Data from Fenix International shows why women are powerful off-grid solar customers.
Gender equality could have a significant impact on rural electrification moves in sub-Saharan Africa, new data suggests.
Fenix International, which sells off-grid solar kits in Uganda and Zambia, has uncovered a gender difference: Although only 20 percent of its kits are purchased by women, they bring in more new clients than men.
In 2016, Fenix got about 60 percent of its sales through personal referrals, according to Erin Boehmer, a data scientist at Fenix. A third of these sales came via customers who had provided more than one referral, with eight out of 10 referrers being men.
Digging deeper into the data, though, it is clear the women are better ambassadors for rural electrification. On average, women can be expected to refer four new customers, compared to three for men. Fenix customers get a small commission for each referral.
Anecdotal evidence suggests women might have even greater influence in solar kit purchase decisions than the referral figures indicate. For example, once Fenix contracts are signed it is usually women who pay the bills, Boehmer said.
While the men like to be seen as the main decision-makers in many sub-Saharan African off-grid families, it is actually the women who are pulling the strings and spreading the word about the benefits of solar.
This may be because women have greater need.
A report published a year ago by the African Development Bank Group said: “In rural and peri-urban areas, women and girls are mainly responsible for procuring and using cooking fuels; they are disproportionately affected by the negative effects of limited access to energy.”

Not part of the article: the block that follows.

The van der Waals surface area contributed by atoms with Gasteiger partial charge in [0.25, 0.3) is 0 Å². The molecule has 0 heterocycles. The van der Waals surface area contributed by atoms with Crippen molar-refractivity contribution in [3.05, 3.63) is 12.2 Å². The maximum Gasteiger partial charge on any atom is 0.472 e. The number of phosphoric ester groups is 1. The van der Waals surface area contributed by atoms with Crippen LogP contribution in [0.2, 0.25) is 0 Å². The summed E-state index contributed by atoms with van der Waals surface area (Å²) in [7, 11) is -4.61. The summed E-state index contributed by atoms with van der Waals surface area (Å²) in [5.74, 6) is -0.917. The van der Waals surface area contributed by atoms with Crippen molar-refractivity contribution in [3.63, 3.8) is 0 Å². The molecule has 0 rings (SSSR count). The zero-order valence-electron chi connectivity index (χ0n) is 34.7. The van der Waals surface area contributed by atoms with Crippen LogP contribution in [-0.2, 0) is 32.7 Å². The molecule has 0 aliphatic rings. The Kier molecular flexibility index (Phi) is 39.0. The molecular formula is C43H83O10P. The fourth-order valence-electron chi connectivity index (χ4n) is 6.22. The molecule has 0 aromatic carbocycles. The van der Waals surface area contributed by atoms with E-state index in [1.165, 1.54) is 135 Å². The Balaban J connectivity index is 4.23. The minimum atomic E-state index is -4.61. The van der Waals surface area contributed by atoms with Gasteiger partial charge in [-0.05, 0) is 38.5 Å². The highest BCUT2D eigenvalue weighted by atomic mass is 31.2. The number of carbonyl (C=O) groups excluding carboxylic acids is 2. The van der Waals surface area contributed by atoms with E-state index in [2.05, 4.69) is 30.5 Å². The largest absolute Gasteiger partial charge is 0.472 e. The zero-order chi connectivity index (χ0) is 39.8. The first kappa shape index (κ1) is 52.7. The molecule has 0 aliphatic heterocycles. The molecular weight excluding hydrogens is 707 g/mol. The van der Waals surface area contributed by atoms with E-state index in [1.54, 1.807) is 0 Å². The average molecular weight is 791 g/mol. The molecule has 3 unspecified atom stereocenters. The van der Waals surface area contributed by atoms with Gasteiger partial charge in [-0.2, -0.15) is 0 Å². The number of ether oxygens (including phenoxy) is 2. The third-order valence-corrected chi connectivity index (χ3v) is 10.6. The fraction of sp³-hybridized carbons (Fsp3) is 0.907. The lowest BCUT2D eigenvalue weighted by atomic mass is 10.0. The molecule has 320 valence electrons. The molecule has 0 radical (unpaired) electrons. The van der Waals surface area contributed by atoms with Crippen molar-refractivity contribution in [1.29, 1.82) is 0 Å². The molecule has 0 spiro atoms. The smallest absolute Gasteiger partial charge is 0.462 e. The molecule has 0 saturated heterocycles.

The bank said it had “traditionally concentrated on large‑scale, capital‑intensive technology projects designed to provide energy for growth in the formal sectors of the economy, including cash crops and mechanized production, which tend to be the domain of men.”
Not only do women represent the biggest source of demand for rural electrification in sub-Saharan Africa, they also might be slightly better than men at keeping up payments to solar kit providers, based on Fenix’s data.
Although it is hard to generalize, said Boehmer: “As a general trend, what we see is that women can tend to be a bit more reliable, but they can also be more dramatically unreliable. If they have a shock, it might hit them harder.”
Underpinning Fenix’s experience is an implication that gender-sensitive companies might do better in the rural electrification market than those that are more male-oriented.
Boehmer noted that many cleantech and IT firms operating in Africa appear to have greater gender equality than their counterparts in the U.S.
It is unclear why this is the case, although “the green industry draws people who are idealists,” said Boehmer, including women who are motivated by making a social contribution as much as building a business.
At Fenix, for example, the entire data science team is made up of women. The company, which was bought by the French utility giant Engie in October, has a woman CEO and “has been very powered by women thus far,” Boehmer said.
Other rural electrification players might want to take note, although the need for a woman’s touch is not the only thing that sets this market apart from other energy sectors worldwide.
Take customer relations. Most customers in developed countries dread a call to a service provider. Fenix reports that 60 percent of its customers have contacted the company, often just to praise the service.